Step by Step

I saw a father and son walking side by side down the street today. The 2-year-old boy charged blissfully through ankle deep grass, his head down, his focus intent on each exaggerated step. The father walked at his side, his pace steady, his gaze fixed upon the road ahead. The child obviously thrilled with the journey, enjoying both the freedom his father allowed and the envelope of implicit love that surrounded him. Meanwhile, the father watched for potential danger and made sure they stayed on course.

What I saw in that instant was a legacy of love.

We often follow in the footsteps of a parent or mentor, trusting those who have gone before us, benefiting from their wisdom and compassion. Sometimes, when we are really fortunate, these loved ones bequeath even more than a living legacy; sometimes they leave treasured mementos. A box filled with letters and war medals; a cedar chest filled with handmade quilts; a photo album filled with sepia-toned pictures.

Sometimes they leave a family estate behind as well, a home and property that must be cared for, rooms that pulse with cherished memories, flowers that continue to bloom with each passing season.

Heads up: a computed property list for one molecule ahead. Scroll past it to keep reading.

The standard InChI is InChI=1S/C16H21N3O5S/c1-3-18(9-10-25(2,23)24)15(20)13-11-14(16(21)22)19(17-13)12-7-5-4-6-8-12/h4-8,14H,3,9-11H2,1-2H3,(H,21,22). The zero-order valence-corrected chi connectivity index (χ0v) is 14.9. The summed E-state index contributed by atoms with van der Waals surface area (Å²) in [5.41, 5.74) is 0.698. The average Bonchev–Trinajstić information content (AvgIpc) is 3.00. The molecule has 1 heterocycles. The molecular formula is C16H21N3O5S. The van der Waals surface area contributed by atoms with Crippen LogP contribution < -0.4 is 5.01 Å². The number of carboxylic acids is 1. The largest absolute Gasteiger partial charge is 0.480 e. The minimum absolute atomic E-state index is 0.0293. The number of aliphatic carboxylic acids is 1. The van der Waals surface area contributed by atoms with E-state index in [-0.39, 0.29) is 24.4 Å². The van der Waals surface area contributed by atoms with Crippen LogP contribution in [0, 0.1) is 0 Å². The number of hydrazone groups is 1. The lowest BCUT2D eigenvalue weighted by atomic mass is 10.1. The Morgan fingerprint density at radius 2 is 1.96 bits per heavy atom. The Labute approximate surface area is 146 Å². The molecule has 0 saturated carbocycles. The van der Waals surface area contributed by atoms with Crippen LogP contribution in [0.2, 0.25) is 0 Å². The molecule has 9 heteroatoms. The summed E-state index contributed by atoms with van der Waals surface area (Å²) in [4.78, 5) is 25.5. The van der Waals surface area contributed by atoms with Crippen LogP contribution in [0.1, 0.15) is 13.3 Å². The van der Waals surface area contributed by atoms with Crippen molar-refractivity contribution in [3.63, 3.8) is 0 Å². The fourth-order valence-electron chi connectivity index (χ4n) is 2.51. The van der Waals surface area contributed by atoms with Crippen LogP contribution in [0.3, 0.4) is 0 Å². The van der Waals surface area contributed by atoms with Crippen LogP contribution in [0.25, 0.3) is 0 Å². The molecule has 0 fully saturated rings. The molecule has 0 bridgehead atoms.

I have an afghan that my mother made for me. It is my garden estate, my castle-in-the-country inheritance. Every time I run my fingers over its patchwork surface I’m reminded of the fact that she passed away ten years ago and that she left very little behind. Even her own memories evaporated, one by one, in her later years.

She went on ahead, into some mythic land of sunlight and dappled shadow, yet this blanket remained behind with me. She chose the colors, she bought the yarn, she transformed it into a thing of beauty. And then she gave it to me. A few eternal moments before she charged boldly ahead into the great unknown, forging a path of faith for those of us who were left behind.

She is there now, on the other side, resting with the God who made her. Waiting. Patient. For her lifetime-legacy of love to return to her.

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